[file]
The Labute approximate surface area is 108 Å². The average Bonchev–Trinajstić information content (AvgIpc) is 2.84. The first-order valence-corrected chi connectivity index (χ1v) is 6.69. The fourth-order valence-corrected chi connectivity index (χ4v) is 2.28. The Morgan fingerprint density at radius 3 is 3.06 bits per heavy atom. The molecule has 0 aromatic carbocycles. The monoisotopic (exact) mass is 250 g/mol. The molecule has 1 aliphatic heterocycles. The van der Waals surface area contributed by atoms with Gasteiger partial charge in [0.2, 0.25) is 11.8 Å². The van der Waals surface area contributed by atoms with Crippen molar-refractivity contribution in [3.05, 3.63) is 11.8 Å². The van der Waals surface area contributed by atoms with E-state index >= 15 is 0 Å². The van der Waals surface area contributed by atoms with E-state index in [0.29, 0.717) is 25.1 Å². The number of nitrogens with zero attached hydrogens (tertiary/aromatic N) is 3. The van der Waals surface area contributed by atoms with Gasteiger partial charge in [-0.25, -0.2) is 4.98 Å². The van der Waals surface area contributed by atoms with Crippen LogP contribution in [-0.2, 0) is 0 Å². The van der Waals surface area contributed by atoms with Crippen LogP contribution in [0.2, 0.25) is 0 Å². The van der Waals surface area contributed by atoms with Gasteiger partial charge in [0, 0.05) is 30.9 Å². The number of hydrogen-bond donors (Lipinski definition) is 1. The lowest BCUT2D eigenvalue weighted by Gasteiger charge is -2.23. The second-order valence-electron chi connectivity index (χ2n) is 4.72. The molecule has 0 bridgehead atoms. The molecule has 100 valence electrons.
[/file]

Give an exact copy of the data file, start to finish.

The Labute approximate surface area is 108 Å². The average Bonchev–Trinajstić information content (AvgIpc) is 2.84. The first-order valence-corrected chi connectivity index (χ1v) is 6.69. The fourth-order valence-corrected chi connectivity index (χ4v) is 2.28. The Morgan fingerprint density at radius 3 is 3.06 bits per heavy atom. The molecule has 0 aromatic carbocycles. The monoisotopic (exact) mass is 250 g/mol. The molecule has 1 aliphatic heterocycles. The van der Waals surface area contributed by atoms with Gasteiger partial charge in [0.2, 0.25) is 11.8 Å². The van der Waals surface area contributed by atoms with Crippen molar-refractivity contribution in [3.05, 3.63) is 11.8 Å². The van der Waals surface area contributed by atoms with E-state index >= 15 is 0 Å². The van der Waals surface area contributed by atoms with E-state index in [0.29, 0.717) is 25.1 Å². The number of nitrogens with zero attached hydrogens (tertiary/aromatic N) is 3. The van der Waals surface area contributed by atoms with Gasteiger partial charge in [-0.25, -0.2) is 4.98 Å². The van der Waals surface area contributed by atoms with Crippen LogP contribution in [-0.2, 0) is 0 Å². The van der Waals surface area contributed by atoms with Crippen LogP contribution in [0.2, 0.25) is 0 Å². The van der Waals surface area contributed by atoms with Gasteiger partial charge in [0, 0.05) is 30.9 Å². The number of hydrogen-bond donors (Lipinski definition) is 1. The lowest BCUT2D eigenvalue weighted by Gasteiger charge is -2.23. The second-order valence-electron chi connectivity index (χ2n) is 4.72. The molecule has 0 bridgehead atoms. The molecule has 100 valence electrons.